Let’s Talk: He’s a good guy, he would never — Rape Culture in 2015

Posted 2 years ago by Joel Funk
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Written by Joel Funk, Edited by Caitlin Kohn

I find it hard to come to terms with the fact that people are still so quick to cry “fallacy” when someone is accused of sexual assault. I understand that the I know that guy and he would never mindset is one that’s easy to fall into, but it should not, and cannot continue to be your only basis for defense of someone’s character. Until something as startling as a sexual assault allegation is brought to your attention, you only see the parts of a person that they want you to see. What we choose to show and to hide usually depends on the situation. Let me give you an example.

The friends vs. family dynamic of personality is the easiest to use in this situation. I can honestly tell you that the person I am in front of my friends is similar, but not exactly the same as the person that I am around my grandmother. I say and do things with my friends that if I ever did in front of my mother would more than likely lead to a loud gasp and a shaking head. I’m a cynical, sarcastic person by nature, but I can tone all of that down in front of my grandmother.

However, that doesn’t change the fact that I am cynical and sarcastic. I am not, by any means, trying to downplay sexual assault to something as trivial as personality traits. What I’m trying to get at here is that just because you haven’t seen the alleged party sexually assault somebody, does not mean that it didn’t happen. It’s that easy.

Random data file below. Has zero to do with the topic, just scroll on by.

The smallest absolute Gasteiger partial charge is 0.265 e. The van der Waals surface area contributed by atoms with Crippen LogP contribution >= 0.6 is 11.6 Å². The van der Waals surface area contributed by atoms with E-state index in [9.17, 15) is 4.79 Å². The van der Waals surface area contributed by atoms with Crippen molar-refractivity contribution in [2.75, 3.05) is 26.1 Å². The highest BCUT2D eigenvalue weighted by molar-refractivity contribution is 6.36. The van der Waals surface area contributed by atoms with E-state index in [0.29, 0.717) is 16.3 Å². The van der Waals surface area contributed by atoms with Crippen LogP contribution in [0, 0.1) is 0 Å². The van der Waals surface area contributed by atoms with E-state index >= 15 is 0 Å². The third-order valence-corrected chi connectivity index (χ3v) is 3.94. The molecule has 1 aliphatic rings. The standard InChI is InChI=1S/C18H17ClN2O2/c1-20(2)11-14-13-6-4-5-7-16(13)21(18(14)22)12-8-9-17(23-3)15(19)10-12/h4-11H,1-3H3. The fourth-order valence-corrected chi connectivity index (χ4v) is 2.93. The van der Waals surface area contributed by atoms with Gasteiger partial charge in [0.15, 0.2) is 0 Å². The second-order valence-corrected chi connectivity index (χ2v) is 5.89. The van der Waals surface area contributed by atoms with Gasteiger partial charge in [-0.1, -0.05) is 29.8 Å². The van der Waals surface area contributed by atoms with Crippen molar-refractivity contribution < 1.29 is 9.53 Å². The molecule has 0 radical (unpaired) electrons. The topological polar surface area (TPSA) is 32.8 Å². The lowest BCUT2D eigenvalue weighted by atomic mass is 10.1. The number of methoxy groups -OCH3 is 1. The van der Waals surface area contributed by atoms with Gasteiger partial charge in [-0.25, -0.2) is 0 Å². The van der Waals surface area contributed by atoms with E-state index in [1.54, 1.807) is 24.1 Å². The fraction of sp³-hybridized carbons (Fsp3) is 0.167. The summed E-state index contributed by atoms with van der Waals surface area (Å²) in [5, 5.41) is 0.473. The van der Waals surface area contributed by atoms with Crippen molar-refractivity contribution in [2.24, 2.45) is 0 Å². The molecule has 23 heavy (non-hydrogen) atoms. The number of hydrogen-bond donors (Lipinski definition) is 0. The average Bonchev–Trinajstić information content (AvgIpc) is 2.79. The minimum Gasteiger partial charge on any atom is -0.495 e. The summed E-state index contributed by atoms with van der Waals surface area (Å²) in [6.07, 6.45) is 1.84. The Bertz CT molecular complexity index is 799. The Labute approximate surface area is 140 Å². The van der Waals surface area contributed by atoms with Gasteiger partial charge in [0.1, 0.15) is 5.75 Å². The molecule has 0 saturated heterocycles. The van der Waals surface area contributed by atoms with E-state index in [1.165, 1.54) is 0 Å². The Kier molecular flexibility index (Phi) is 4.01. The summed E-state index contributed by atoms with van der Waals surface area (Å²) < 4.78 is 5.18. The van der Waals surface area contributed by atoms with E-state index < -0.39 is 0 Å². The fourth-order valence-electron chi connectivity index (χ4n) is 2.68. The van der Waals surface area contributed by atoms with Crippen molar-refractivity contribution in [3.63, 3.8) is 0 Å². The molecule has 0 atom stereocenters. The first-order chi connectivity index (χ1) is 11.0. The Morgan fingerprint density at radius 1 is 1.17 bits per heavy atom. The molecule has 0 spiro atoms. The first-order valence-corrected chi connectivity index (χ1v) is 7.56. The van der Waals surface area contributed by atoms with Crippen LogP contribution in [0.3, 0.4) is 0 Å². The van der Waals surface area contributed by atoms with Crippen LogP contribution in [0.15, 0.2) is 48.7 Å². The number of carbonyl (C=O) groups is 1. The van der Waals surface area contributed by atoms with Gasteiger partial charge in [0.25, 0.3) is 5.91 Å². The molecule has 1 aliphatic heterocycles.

Societal discredit unfortunately goes so much further than that mindset and usually finds it’s way to victim blaming. People will look for any reason to discredit the victim. They will go out of their way to find a photo of the victim or hear something about the victim that they somehow believe justifies the actions of the alleged. I don’t care what dirt you claim to find, there is nothing any person can do or wear that elicits and then justifies sexual assault. That mindset is fucking sickening.

To further discredit the victim, people will make snide comments about them going to the proper authorities. As if there aren’t hundred of thousands of untested rape kits. As if countless women don’ go to the police only to be looked at as the girl who cried wolf. As if it doesn’t take an insane amount of courage to admit that something this traumatic happened and that it happened to you. This is not something that is easy to talk about, it is not something that will come up in casual conversation. In the same breath that the alleged will hide that dark, twisted piece of the person they are, the victim will usually try to hide the shaken person left in the aftermath.

What’s worse than all of that is silence. People are often outspoken about sexual assault when it applies to a party they aren’t close too. As if the fact that the people involved are intangible in the moment makes what happened any less real. No. If anything, it should elicit a much stronger response. Please, please, please speak up. Pretending that nothing happened has the same adverse effects as victim blaming. To sweep it under the rug is to say that it isn’t important. To say it isn’t important is to tell sexual assaulters that there is no harm in what they are doing. You are helping to keep an already cannibalistic circle in rotation.

You would think that as a society, we would be beyond this. Instead, we keep falling back on it. There is an incredible song from You, Me, and Everyone We Know called “Better Men” that sums this up perfectly [both this current sentiment, and that of the article as a whole]. The line “recycle, reuse rational when reduce is the cause…right?” is one that truly sticks with me. The goal is to move forward, but we insist on falling back on these monstrous crutches.

Please, make it a point to educate yourself on consent. We have endless resources available to us, and we scarcely make good use of them. The University of Georgia has an entire page dedicated to the definition and examples of consent on their university health center page. You can view that in full here: https://www.uhs.uga.edu/consent/

End Rape Culture.